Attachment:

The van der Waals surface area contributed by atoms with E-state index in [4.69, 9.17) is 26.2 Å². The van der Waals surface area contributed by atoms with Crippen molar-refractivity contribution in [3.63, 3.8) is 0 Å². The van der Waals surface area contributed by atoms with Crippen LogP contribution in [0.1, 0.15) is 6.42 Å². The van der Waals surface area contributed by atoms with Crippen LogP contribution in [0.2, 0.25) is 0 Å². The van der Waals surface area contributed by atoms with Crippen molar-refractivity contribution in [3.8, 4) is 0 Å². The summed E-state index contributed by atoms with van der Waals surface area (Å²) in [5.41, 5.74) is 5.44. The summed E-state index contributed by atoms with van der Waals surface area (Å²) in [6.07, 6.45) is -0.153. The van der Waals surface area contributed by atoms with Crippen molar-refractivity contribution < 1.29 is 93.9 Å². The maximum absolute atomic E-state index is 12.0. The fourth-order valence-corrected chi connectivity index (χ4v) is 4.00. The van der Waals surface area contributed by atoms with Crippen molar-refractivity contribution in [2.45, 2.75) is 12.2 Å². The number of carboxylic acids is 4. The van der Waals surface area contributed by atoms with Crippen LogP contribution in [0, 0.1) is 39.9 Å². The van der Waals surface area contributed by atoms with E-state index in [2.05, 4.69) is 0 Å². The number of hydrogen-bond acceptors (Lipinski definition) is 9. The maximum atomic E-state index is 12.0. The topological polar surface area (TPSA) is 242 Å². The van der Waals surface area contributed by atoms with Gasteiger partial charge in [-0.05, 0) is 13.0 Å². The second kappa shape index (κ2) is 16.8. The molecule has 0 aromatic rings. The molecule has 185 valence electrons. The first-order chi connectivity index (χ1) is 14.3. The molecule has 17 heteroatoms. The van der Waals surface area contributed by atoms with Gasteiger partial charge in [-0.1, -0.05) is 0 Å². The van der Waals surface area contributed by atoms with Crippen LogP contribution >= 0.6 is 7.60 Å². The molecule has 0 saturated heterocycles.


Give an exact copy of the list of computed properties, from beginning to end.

The van der Waals surface area contributed by atoms with E-state index in [4.69, 9.17) is 26.2 Å². The van der Waals surface area contributed by atoms with Crippen molar-refractivity contribution in [3.63, 3.8) is 0 Å². The van der Waals surface area contributed by atoms with Crippen LogP contribution in [0.1, 0.15) is 6.42 Å². The van der Waals surface area contributed by atoms with Crippen LogP contribution in [0.2, 0.25) is 0 Å². The van der Waals surface area contributed by atoms with Crippen molar-refractivity contribution in [3.8, 4) is 0 Å². The summed E-state index contributed by atoms with van der Waals surface area (Å²) in [5.41, 5.74) is 5.44. The summed E-state index contributed by atoms with van der Waals surface area (Å²) in [6.07, 6.45) is -0.153. The van der Waals surface area contributed by atoms with Crippen molar-refractivity contribution < 1.29 is 93.9 Å². The maximum absolute atomic E-state index is 12.0. The fourth-order valence-corrected chi connectivity index (χ4v) is 4.00. The van der Waals surface area contributed by atoms with Crippen molar-refractivity contribution in [2.45, 2.75) is 12.2 Å². The number of carboxylic acids is 4. The van der Waals surface area contributed by atoms with Crippen LogP contribution in [0, 0.1) is 39.9 Å². The van der Waals surface area contributed by atoms with E-state index in [2.05, 4.69) is 0 Å². The number of hydrogen-bond acceptors (Lipinski definition) is 9. The maximum atomic E-state index is 12.0. The topological polar surface area (TPSA) is 242 Å². The van der Waals surface area contributed by atoms with Gasteiger partial charge in [-0.05, 0) is 13.0 Å². The second kappa shape index (κ2) is 16.8. The molecule has 0 aromatic rings. The molecule has 185 valence electrons. The first-order chi connectivity index (χ1) is 14.3. The molecule has 17 heteroatoms. The van der Waals surface area contributed by atoms with Gasteiger partial charge in [-0.1, -0.05) is 0 Å². The van der Waals surface area contributed by atoms with Crippen LogP contribution >= 0.6 is 7.60 Å². The molecule has 0 saturated heterocycles.